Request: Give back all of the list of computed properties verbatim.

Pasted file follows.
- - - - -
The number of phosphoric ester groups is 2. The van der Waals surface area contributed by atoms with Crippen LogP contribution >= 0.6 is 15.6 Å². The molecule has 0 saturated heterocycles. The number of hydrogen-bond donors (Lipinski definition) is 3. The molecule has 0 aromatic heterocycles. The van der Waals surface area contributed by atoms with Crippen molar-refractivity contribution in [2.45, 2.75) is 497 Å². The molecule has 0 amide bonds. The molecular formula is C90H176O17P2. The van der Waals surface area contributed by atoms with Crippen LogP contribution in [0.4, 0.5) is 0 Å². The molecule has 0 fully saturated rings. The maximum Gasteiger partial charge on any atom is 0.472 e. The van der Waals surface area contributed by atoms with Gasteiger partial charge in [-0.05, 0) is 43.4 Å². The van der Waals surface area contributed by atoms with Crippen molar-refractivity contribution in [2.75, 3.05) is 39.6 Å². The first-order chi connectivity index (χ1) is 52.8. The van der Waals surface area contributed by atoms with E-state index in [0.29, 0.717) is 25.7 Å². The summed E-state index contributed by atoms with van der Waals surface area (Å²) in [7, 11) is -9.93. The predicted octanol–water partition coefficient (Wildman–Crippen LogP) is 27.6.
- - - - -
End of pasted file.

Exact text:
The number of phosphoric ester groups is 2. The van der Waals surface area contributed by atoms with Crippen LogP contribution >= 0.6 is 15.6 Å². The molecule has 0 saturated heterocycles. The number of hydrogen-bond donors (Lipinski definition) is 3. The molecule has 0 aromatic heterocycles. The van der Waals surface area contributed by atoms with Crippen molar-refractivity contribution in [2.45, 2.75) is 497 Å². The molecule has 0 amide bonds. The molecular formula is C90H176O17P2. The van der Waals surface area contributed by atoms with Crippen LogP contribution in [0.4, 0.5) is 0 Å². The molecule has 0 fully saturated rings. The maximum Gasteiger partial charge on any atom is 0.472 e. The van der Waals surface area contributed by atoms with Gasteiger partial charge in [-0.05, 0) is 43.4 Å². The van der Waals surface area contributed by atoms with Crippen molar-refractivity contribution in [2.75, 3.05) is 39.6 Å². The first-order chi connectivity index (χ1) is 52.8. The van der Waals surface area contributed by atoms with E-state index in [0.29, 0.717) is 25.7 Å². The summed E-state index contributed by atoms with van der Waals surface area (Å²) in [7, 11) is -9.93. The predicted octanol–water partition coefficient (Wildman–Crippen LogP) is 27.6.